It’s been more than a century since even a single baby tortoise was sighted on the Galapagos island of Pinzón.
The recent birth of these little shelled babies are a step in the right direction to help pull these beautiful, but critically endangered animals back from the edge of extinction, after years of human activity nearly laying the population to waste.
“I’m amazed that the tortoises gave us the opportunity to make up for our mistakes after so long,” says researcher James Gibbs who was among the first to see the hatchlings in December, told The Dodo.
In the mid 18th century when sailors first landed on the island, they unknowingly introduced foreign species such as rats.
The rats that snuck aboard those early ships and getting off on the island paradise decimated the population as they began eating tortoise eggs as one of their main sources of food.
As they had very few natural predators to keep their numbers down, Rats began multiplying and started eradicating the island’s tortoise population.
Things got so bad, in fact, that not a single tortoise offspring was able to survive the disaster decades long after the rats were first introduced.
This environmental catastrophe has taken generations to correct.
But now that we’ve seen the mistake that previous humans have created for this majestic animal, these humans have been able to help save them.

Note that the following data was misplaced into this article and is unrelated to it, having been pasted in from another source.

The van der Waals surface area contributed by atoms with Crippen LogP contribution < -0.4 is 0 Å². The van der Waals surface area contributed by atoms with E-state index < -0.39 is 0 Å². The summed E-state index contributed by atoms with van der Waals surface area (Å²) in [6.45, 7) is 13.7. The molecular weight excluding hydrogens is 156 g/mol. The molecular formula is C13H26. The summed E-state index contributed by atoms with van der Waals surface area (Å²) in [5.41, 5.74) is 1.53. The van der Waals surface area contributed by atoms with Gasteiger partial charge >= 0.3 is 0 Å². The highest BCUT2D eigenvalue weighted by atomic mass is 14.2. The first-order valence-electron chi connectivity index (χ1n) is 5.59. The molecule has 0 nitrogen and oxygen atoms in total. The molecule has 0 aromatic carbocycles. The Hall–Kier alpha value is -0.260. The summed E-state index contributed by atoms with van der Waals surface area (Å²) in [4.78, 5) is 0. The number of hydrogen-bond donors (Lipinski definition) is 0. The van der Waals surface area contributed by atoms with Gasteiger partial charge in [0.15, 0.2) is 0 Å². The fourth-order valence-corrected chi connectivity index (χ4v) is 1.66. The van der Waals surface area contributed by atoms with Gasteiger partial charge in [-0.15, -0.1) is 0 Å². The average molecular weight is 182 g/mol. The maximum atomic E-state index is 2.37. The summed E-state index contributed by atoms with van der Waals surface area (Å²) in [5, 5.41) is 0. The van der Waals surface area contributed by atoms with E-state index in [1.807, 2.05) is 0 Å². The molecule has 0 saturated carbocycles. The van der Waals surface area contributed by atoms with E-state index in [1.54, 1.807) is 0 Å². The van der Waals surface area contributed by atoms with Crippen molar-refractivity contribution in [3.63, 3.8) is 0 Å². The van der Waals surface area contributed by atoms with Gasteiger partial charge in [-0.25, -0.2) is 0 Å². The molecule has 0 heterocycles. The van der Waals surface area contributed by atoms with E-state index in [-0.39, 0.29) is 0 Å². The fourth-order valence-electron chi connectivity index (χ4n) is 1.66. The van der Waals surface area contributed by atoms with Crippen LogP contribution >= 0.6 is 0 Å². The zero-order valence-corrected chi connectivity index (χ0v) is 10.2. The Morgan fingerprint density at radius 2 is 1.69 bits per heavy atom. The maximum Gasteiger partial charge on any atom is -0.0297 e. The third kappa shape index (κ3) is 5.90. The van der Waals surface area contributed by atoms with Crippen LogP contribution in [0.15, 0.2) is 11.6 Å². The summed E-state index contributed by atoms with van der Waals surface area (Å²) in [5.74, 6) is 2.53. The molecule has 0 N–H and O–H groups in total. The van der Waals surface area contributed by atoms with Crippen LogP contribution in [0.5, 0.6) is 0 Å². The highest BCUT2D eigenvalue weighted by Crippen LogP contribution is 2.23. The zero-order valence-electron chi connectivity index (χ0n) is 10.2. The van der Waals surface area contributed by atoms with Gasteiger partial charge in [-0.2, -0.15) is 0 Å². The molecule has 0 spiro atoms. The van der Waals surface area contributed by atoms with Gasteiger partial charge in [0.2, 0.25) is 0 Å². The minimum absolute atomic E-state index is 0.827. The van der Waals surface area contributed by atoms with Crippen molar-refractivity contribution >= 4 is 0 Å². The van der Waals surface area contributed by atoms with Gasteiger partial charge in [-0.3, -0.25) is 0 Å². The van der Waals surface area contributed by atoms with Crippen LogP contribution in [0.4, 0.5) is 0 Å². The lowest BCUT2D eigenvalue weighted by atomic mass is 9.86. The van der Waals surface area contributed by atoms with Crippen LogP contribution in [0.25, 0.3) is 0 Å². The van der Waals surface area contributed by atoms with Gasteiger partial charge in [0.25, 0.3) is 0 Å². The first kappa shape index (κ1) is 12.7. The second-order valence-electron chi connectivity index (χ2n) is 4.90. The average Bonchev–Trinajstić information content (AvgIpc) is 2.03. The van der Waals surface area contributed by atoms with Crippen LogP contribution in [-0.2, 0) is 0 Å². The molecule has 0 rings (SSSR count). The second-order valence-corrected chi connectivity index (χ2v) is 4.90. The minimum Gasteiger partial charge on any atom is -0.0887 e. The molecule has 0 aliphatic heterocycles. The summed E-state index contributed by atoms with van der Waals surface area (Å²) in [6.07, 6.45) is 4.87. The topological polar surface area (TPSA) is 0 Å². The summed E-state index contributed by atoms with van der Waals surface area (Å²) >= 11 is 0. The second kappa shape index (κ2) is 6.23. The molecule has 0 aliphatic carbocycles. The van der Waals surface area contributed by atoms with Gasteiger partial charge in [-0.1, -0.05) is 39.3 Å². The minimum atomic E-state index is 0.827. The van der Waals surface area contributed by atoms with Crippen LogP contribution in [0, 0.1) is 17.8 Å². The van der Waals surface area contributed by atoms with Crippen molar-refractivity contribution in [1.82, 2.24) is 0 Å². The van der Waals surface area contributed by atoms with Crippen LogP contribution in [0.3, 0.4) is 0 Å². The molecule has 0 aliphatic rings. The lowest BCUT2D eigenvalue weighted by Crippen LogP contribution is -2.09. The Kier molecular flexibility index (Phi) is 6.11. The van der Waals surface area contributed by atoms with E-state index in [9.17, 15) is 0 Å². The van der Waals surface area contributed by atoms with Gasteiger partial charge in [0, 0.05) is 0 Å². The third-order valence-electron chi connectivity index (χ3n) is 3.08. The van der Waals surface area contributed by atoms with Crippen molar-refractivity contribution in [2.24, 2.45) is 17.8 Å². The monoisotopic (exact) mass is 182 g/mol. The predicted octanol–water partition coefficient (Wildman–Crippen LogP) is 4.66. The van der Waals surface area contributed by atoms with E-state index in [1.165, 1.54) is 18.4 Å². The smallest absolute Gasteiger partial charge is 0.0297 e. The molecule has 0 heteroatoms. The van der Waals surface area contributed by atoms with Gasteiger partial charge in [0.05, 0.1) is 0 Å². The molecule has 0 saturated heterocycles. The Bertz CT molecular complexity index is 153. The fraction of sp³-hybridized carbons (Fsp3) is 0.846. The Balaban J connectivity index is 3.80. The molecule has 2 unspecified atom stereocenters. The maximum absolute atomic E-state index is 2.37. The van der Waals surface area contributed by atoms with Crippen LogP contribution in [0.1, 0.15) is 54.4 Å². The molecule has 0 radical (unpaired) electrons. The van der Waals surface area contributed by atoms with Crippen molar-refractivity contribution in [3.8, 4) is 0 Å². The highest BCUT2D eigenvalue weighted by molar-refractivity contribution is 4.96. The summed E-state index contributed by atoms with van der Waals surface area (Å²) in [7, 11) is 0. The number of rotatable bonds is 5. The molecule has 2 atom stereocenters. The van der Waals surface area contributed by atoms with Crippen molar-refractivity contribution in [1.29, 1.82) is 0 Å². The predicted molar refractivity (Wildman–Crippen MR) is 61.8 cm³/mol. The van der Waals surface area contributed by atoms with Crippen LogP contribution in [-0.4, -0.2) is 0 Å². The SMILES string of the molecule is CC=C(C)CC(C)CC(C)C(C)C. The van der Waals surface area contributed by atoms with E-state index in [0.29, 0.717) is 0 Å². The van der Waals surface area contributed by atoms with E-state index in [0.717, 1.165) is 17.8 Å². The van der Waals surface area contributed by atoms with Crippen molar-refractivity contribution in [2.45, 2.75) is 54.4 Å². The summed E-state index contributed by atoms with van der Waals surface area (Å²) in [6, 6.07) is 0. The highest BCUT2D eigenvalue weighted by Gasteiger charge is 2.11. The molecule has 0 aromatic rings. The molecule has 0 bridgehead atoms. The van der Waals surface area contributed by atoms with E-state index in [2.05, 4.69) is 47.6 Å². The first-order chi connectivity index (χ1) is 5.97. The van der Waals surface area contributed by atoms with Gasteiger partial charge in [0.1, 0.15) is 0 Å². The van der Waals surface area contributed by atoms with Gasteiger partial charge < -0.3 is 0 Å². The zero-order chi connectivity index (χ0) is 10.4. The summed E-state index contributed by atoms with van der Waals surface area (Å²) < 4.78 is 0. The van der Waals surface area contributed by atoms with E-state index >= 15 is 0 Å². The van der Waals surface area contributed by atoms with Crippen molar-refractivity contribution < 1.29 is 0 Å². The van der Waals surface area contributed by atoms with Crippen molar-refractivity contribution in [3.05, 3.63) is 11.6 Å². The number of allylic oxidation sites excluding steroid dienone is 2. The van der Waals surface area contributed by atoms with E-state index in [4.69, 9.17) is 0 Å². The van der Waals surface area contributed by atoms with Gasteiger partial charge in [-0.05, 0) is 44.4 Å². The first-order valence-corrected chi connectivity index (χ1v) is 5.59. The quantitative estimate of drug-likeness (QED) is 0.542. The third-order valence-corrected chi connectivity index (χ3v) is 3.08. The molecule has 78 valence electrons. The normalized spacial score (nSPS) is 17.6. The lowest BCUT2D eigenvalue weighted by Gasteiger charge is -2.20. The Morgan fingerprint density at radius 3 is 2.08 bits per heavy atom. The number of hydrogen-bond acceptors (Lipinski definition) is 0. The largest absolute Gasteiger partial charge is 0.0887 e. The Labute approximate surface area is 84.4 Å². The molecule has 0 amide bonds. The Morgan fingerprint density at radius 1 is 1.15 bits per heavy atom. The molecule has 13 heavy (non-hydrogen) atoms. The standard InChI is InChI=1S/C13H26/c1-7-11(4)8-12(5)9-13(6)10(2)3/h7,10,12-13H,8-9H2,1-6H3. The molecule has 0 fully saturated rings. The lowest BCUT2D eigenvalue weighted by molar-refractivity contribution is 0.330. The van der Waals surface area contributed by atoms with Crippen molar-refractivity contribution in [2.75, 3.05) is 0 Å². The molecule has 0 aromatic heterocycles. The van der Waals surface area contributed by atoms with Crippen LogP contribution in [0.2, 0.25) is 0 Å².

In the 1960s, conservationists were able to launch a collaborative effort to save the species with only 100 tortoises remaining at the time.
The scoured the island to find the last few remaining unhatched eggs they could find and incubated them on another island.
They were hatched and raised on that island for around five years, roughly until they were big enough to not be attacked by the rats before they were introduced back to the island, although rodents still devoured any eggs that were remaining on the island.
It wasn’t until 2012 that biologist were able to develop and distribute a poison using helicopters that was designed to only attract rats.
“The incredible eradication of rats on this island, done by the park service and others, has created the opportunity for the tortoises to breed for the first time,” says Gibbs.
“We did a survey [in December] to see if it was working for the tortoises, and we found 10 new hatchlings. This is the first time they’ve bred in the wild in more than a century.”
And while 10 might not seem like a the biggest baby boom, Gibbs says it’s just the tip of the iceberg:
“Given projection probabilities, I’m sure there were a hundred times more hatchlings out there.”
In all, Gibbs and his team spotted 300 tortoises on their trip, and suggests that there are now more than 500 estimated to be currently living on the island.
My faith in humanity has been restored!
Great job team!
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